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Van Der Leeuw, P.J. (1969). On Freud's Theory Formation. Int. J. Psycho-Anal., 50:573-581.

(1969). International Journal of Psycho-Analysis, 50:573-581

On Freud's Theory Formation

P. J. Van Der Leeuw

These days an increasing number of studies in psychoanalytical literature deal with the fundamental principles of psychoanalytic theory. Attention is increasingly being paid to the problems connected with the conception and development of the basic principles, their sequence and their correlation, and with the structure of theory as a whole, as well as with the relationship between the topographical model and the so-called structural model. The scientific value of psychoanalysis, i.e. its theory, has from the very beginning been a regularly recurring subject of investigation. There is extensive and controversial literature on this subject, but it is a striking fact that hardly any attention is paid to the history of the development of scientific concepts, that is, the psychoanalytic concepts. Historical research is usually limited to biographical data, the question of originality and priority. Very few studies go into the matter of Freud's own theory formation and the comparison thereof with the development of the concepts in those disciplines from which his concepts are derived and upon which his scientific principles are based. In view of the enormous extent of Freud's reading, this is quite surprising.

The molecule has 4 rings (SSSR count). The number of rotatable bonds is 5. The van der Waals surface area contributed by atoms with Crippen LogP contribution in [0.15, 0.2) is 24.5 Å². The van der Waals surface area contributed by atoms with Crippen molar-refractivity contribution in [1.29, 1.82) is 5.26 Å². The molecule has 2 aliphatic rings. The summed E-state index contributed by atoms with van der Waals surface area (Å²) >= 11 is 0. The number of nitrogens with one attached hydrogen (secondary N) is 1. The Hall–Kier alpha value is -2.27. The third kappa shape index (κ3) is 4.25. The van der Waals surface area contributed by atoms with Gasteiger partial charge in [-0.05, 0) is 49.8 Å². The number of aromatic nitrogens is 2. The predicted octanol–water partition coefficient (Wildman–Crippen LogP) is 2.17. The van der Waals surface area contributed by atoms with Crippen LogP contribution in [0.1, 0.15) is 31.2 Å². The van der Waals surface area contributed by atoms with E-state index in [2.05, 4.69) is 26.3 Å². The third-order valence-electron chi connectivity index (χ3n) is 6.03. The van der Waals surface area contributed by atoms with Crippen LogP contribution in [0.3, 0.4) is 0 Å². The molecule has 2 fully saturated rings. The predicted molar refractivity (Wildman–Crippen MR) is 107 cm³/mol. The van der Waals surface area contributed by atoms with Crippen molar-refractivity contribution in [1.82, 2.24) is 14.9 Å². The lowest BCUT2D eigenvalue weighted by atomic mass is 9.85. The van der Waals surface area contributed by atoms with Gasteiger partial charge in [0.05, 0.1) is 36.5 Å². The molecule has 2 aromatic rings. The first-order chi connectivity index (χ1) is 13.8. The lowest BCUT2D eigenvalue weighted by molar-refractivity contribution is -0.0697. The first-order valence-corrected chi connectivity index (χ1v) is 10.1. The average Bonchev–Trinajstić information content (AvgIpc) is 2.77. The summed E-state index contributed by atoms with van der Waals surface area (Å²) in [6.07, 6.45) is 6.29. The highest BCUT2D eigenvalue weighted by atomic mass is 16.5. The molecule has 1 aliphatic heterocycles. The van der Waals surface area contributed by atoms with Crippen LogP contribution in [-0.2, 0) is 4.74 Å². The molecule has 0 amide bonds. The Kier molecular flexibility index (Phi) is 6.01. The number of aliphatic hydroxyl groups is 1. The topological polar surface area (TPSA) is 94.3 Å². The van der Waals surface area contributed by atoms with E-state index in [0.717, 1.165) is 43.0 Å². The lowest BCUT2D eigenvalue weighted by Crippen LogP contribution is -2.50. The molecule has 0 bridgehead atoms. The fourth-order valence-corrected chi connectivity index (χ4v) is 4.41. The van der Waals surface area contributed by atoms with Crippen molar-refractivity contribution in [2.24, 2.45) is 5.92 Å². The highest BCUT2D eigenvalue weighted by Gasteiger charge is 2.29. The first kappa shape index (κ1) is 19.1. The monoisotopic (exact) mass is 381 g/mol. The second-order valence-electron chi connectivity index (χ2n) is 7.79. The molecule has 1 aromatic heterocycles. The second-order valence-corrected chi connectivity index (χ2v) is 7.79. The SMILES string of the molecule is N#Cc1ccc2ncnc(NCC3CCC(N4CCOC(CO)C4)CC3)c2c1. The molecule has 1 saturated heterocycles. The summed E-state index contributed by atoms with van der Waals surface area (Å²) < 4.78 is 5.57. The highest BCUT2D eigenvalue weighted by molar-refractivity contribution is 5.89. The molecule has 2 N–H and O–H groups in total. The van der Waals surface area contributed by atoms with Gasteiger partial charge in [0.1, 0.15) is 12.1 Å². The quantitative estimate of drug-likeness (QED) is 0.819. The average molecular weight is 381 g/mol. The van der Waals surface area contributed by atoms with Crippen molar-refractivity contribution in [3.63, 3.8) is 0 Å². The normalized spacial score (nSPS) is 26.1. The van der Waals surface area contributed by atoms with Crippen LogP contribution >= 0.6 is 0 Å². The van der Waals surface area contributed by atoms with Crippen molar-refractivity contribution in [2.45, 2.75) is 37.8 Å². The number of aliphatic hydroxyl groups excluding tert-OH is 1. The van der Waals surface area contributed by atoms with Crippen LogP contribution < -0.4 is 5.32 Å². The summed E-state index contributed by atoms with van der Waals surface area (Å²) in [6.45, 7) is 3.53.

We know how well-read Freud was, from the authors he quoted and the quotations he used. He even knew the still unknown researchers and thinkers of his day, such as Hughlings Jackson. We are qualified to make a comparative study only when we have complete understanding of Freud's own train of thought, his theories and his attitude as a researcher in natural science.

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